On Thursday, Iraqi forces captured what remains of the Great Mosque of al-Nuri in Mosul, and Prime Minister Haider al-Abadi declared the Islamic State caliphate finished. However, the militants still hold a large amount of Iraqi territory, including some within Mosul, and they will likely continue attacks into the future. Also captured on Thursday were the al-Saa’a Church and Omar al-Aswad Mosque.
The mosque became a focal point of the Islamic State exactly three years ago on June 29, 2014, when Abu Bakr al-Baghdadi announced the formation of his caliphate during a speech at the mosque. Last week, in a possible attempt to deny Iraq from using the recaptured mosque as a symbol of victory, Islamic State militants apparently destroyed it.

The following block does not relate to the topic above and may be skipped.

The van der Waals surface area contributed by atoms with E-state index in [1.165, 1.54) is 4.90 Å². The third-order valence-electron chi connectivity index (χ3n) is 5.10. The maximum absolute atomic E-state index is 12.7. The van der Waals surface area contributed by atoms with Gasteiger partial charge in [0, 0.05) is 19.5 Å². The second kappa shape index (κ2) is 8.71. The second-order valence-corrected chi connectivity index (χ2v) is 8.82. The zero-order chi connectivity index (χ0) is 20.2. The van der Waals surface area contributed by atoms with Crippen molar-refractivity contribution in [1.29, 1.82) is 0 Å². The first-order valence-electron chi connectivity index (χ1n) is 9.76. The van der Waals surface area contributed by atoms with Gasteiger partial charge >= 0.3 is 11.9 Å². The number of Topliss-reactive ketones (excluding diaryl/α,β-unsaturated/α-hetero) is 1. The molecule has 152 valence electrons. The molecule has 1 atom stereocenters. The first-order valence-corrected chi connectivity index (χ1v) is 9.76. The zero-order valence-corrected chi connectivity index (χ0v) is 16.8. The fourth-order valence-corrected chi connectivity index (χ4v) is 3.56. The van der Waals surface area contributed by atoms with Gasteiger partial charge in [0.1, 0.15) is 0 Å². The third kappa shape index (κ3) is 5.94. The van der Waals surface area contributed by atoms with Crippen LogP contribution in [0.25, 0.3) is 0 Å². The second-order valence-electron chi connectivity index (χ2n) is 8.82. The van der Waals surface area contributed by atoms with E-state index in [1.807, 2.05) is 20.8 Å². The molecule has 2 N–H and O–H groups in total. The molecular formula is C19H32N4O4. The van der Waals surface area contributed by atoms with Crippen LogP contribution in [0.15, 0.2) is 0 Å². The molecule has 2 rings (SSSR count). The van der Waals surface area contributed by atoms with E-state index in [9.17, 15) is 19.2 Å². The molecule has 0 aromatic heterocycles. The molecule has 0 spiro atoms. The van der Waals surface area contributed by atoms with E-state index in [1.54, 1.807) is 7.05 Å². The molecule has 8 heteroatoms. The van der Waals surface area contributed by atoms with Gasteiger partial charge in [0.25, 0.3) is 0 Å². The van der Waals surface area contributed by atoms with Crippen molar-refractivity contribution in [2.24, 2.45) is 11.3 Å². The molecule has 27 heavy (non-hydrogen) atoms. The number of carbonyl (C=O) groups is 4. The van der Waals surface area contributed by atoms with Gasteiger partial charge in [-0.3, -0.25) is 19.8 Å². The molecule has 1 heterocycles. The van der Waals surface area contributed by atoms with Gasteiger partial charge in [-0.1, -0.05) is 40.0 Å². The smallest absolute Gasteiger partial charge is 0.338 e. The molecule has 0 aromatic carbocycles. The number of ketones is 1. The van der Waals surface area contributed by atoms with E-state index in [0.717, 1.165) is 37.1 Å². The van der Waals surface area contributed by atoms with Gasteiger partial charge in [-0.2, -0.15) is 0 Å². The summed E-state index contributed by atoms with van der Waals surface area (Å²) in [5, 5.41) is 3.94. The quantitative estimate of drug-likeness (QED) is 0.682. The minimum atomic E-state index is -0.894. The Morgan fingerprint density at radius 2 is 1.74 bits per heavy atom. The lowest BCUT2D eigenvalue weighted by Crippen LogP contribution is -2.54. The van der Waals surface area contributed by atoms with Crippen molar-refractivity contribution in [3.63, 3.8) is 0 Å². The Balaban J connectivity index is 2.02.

Canada extended its mission to fight the Islamic State for two more years. The country has about 200 special forces troops currently deployed in Iraq.
At least 975 people were killed and nine were wounded in recent days:
In Mosul, Dr. Saadullah Khafaf, a medical doctor working with the security forces, reported that over 200 civilians were killed either in crossfire or shot by the militants in the last week. About 100 have died of exposure. Meanwhile, Major Dhia Thamir admitted that hundreds more are lying dead under the rubble of destroyed buildings. A car bomb killed four civilians and an officer. At least 600 militants were killed during the capture of the Great Mosque. Another 69 militants were killed and five were wounded in southern areas. An ISIS/Daesh reporter was killed.
Four Peshmerga were wounded in a blast in Dibs.